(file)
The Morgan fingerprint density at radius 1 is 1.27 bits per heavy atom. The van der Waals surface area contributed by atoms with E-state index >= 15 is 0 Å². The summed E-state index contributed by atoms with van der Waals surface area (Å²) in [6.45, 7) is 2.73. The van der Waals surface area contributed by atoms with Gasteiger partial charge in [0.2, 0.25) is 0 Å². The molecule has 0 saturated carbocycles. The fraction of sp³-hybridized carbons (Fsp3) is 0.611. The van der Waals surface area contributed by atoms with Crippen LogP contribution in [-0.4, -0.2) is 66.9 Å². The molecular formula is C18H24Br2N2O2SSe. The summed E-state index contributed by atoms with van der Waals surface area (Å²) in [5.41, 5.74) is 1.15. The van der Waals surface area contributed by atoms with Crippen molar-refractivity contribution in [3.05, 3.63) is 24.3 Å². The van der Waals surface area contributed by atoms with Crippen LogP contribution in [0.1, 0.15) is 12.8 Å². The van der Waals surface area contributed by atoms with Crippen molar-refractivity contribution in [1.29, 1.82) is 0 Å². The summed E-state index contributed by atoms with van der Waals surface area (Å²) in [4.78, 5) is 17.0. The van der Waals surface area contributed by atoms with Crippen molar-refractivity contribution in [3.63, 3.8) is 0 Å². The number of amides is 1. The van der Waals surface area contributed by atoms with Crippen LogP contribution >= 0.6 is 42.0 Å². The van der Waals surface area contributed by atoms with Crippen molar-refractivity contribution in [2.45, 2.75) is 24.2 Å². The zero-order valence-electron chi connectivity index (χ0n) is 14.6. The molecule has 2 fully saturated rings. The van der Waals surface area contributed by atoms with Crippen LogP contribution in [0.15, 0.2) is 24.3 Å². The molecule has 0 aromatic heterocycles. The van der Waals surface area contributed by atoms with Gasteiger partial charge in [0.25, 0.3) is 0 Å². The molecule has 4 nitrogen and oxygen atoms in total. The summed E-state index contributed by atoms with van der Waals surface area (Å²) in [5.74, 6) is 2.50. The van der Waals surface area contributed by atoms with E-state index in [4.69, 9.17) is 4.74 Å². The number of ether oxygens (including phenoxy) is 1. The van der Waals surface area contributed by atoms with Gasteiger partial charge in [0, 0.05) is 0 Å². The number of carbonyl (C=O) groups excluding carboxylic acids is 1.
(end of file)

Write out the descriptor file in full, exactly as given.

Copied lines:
The Morgan fingerprint density at radius 1 is 1.27 bits per heavy atom. The van der Waals surface area contributed by atoms with E-state index >= 15 is 0 Å². The summed E-state index contributed by atoms with van der Waals surface area (Å²) in [6.45, 7) is 2.73. The van der Waals surface area contributed by atoms with Gasteiger partial charge in [0.2, 0.25) is 0 Å². The molecule has 0 saturated carbocycles. The fraction of sp³-hybridized carbons (Fsp3) is 0.611. The van der Waals surface area contributed by atoms with Crippen LogP contribution in [-0.4, -0.2) is 66.9 Å². The molecular formula is C18H24Br2N2O2SSe. The summed E-state index contributed by atoms with van der Waals surface area (Å²) in [5.41, 5.74) is 1.15. The van der Waals surface area contributed by atoms with Crippen molar-refractivity contribution in [3.05, 3.63) is 24.3 Å². The van der Waals surface area contributed by atoms with Crippen LogP contribution in [0.1, 0.15) is 12.8 Å². The van der Waals surface area contributed by atoms with Crippen molar-refractivity contribution in [1.29, 1.82) is 0 Å². The summed E-state index contributed by atoms with van der Waals surface area (Å²) in [4.78, 5) is 17.0. The van der Waals surface area contributed by atoms with Crippen molar-refractivity contribution in [3.63, 3.8) is 0 Å². The number of amides is 1. The van der Waals surface area contributed by atoms with Crippen LogP contribution >= 0.6 is 42.0 Å². The van der Waals surface area contributed by atoms with Crippen molar-refractivity contribution in [2.45, 2.75) is 24.2 Å². The zero-order valence-electron chi connectivity index (χ0n) is 14.6. The molecule has 2 fully saturated rings. The van der Waals surface area contributed by atoms with Crippen LogP contribution in [0.15, 0.2) is 24.3 Å². The molecule has 0 aromatic heterocycles. The van der Waals surface area contributed by atoms with Gasteiger partial charge in [0.25, 0.3) is 0 Å². The molecule has 4 nitrogen and oxygen atoms in total. The summed E-state index contributed by atoms with van der Waals surface area (Å²) in [5.74, 6) is 2.50. The van der Waals surface area contributed by atoms with E-state index in [4.69, 9.17) is 4.74 Å². The number of ether oxygens (including phenoxy) is 1. The van der Waals surface area contributed by atoms with Gasteiger partial charge in [0, 0.05) is 0 Å². The number of carbonyl (C=O) groups excluding carboxylic acids is 1.